You’re a Seattleite. Tell me more about your connection with this city. In order to not offend, I would probably have to call myself a transplant to Seattle; however, I first fell in love with this city during my time in Seattle Opera’s Young Artists Program. When I got married in 2010, my wife was looking at grad schools. She decided on Bastyr University. We came out here, and that fall, got a house and planted some roots. Every time I come home after singing in New York or around the country, I’m so happy to be home.
|Michael Todd Simpson as John Sorel and Sarah Larsen as The Secretary in rehearsal for The Consul. |
Bill Mohn photo
He just gets me, in a way that a lot of people don’t. We have a weird, fantastic way of working together ... Peter will sometimes joke that a mad scientist tried to create an evil genius by making him and I share the same brain! I love rehearsals with Peter because he helps us shed all the layers, all the stuff keeping you from ‘just being’ while you’re onstage. He will call me out sometimes and say, ‘Todd, I see you thinking. Stop it' It’s so simple when you stop thinking.
As an opera artist, how important is the acting element?
It's the same importance as in any other genre of theater. I think more than any other time in opera's long history you are starting to see more singers with real acting chops. And a piece such as this demands it. The days of stand and sing are gone. More and more companies around the world are turning to live HD broadcast. As a performer, actor, singer, and even dancer we must be believable in every way. Audiences expect nothing less.
|LEFT: Vira Slywotzky as Magda Sorel and Michael Todd Simpson as John Sorel in rehearsal for The Consul|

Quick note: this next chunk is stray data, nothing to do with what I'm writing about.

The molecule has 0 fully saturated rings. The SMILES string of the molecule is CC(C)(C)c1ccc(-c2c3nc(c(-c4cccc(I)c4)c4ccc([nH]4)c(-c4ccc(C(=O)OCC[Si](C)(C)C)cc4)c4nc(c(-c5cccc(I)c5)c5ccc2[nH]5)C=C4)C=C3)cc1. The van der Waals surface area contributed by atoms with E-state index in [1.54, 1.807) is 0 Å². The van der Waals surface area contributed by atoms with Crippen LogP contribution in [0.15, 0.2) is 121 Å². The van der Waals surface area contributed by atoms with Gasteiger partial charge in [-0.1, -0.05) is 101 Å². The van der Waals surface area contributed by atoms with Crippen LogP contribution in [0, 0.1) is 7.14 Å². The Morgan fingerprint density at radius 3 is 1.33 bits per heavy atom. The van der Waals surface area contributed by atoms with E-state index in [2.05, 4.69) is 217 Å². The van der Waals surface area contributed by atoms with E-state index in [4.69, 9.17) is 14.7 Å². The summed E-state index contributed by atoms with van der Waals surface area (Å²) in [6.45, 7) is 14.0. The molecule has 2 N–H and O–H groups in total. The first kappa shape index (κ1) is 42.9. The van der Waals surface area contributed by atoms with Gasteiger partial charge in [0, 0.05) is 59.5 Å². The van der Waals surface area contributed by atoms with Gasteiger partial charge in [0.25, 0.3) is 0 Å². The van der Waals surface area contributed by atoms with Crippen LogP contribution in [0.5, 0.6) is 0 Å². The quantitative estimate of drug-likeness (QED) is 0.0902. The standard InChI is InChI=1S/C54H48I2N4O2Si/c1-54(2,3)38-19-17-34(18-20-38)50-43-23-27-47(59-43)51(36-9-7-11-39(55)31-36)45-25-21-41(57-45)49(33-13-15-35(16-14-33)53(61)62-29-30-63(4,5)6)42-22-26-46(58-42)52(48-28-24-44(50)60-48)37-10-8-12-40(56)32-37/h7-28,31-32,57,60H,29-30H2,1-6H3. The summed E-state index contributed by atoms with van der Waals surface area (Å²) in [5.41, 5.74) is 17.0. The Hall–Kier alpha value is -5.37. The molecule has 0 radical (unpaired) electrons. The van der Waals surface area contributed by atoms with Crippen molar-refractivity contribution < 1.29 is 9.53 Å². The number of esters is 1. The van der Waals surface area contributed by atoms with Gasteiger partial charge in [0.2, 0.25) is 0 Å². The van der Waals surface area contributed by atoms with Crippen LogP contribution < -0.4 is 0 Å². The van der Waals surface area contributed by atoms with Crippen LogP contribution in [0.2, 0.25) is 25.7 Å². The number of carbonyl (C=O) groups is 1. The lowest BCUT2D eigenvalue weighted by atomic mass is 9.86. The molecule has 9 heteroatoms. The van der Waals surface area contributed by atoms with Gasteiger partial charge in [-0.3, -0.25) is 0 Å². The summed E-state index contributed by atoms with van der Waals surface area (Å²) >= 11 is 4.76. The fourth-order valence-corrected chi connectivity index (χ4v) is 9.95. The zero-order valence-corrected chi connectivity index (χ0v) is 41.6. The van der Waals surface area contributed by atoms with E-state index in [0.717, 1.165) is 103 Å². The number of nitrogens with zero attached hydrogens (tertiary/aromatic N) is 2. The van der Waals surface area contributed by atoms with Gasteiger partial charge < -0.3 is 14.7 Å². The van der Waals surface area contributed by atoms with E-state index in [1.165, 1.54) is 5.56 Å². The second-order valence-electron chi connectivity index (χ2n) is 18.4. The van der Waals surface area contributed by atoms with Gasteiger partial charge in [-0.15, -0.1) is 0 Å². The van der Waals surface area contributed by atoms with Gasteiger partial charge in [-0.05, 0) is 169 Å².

(Bill Mohn photo).
RIGHT: One of Michael Todd Simpson's costumes as John Sorel.
Bohème is the first opera I truly fell in love with and will probably always be my favorite. And, like every piece, I have done The Consul is really beginning to grow on me. We have the amazing opportunity as singers to live with a piece long enough that it becomes a part of us. Also I love the challenge performing in English presents; to be able to really communicate with the American audience.We as singers, as well as the audience, have to work twice as hard to communicate and to truly listen.
The Consul deals with oppression, loss of personal freedom, and the reduction of human beings to numbers. How do you approach such heavy material?
I go back to things in my personal life, dealing with the loss of family members. Most of the people I grew up with including myself have been privileged in comparison and never had to experience that kind of oppression. John Sorel fears for his life, his family and he risks literally everything to save them. I can’t imagine what that’s like. On the flip side, all of us experience tragedy at one point or another. And the loss of someone you truly love is a heartbreak we all understand.
Michael Todd Simpson as Marcello in 2013's La bohème. Elise Bakketun photo
The Consul at Seattle Opera
February 22, 26, 28 and March 1, 5, 7 at 7:30 p.m. February 23 at 2 p.m.
For full cast, more information and tickets, please click here.